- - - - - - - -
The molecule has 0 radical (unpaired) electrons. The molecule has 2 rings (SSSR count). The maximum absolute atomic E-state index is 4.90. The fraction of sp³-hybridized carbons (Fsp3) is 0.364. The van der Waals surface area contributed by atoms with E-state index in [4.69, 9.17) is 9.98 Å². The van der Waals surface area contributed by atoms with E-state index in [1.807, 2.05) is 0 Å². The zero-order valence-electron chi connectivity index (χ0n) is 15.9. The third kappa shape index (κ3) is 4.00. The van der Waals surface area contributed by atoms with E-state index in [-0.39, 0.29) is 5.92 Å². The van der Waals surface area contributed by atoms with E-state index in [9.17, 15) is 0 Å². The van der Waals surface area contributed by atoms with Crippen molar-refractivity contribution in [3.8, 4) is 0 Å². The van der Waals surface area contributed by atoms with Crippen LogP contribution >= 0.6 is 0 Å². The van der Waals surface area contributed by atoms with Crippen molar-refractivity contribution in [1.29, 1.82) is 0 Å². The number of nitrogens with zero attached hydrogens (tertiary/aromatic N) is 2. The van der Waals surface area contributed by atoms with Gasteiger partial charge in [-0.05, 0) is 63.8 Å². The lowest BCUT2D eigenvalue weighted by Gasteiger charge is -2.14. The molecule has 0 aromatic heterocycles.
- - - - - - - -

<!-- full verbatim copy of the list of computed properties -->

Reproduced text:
The molecule has 0 radical (unpaired) electrons. The molecule has 2 rings (SSSR count). The maximum absolute atomic E-state index is 4.90. The fraction of sp³-hybridized carbons (Fsp3) is 0.364. The van der Waals surface area contributed by atoms with E-state index in [4.69, 9.17) is 9.98 Å². The van der Waals surface area contributed by atoms with E-state index in [1.807, 2.05) is 0 Å². The zero-order valence-electron chi connectivity index (χ0n) is 15.9. The third kappa shape index (κ3) is 4.00. The van der Waals surface area contributed by atoms with E-state index in [-0.39, 0.29) is 5.92 Å². The van der Waals surface area contributed by atoms with E-state index in [9.17, 15) is 0 Å². The van der Waals surface area contributed by atoms with Crippen molar-refractivity contribution in [3.8, 4) is 0 Å². The van der Waals surface area contributed by atoms with Crippen LogP contribution >= 0.6 is 0 Å². The van der Waals surface area contributed by atoms with Crippen molar-refractivity contribution in [1.29, 1.82) is 0 Å². The number of nitrogens with zero attached hydrogens (tertiary/aromatic N) is 2. The van der Waals surface area contributed by atoms with Gasteiger partial charge in [-0.05, 0) is 63.8 Å². The lowest BCUT2D eigenvalue weighted by Gasteiger charge is -2.14. The molecule has 0 aromatic heterocycles.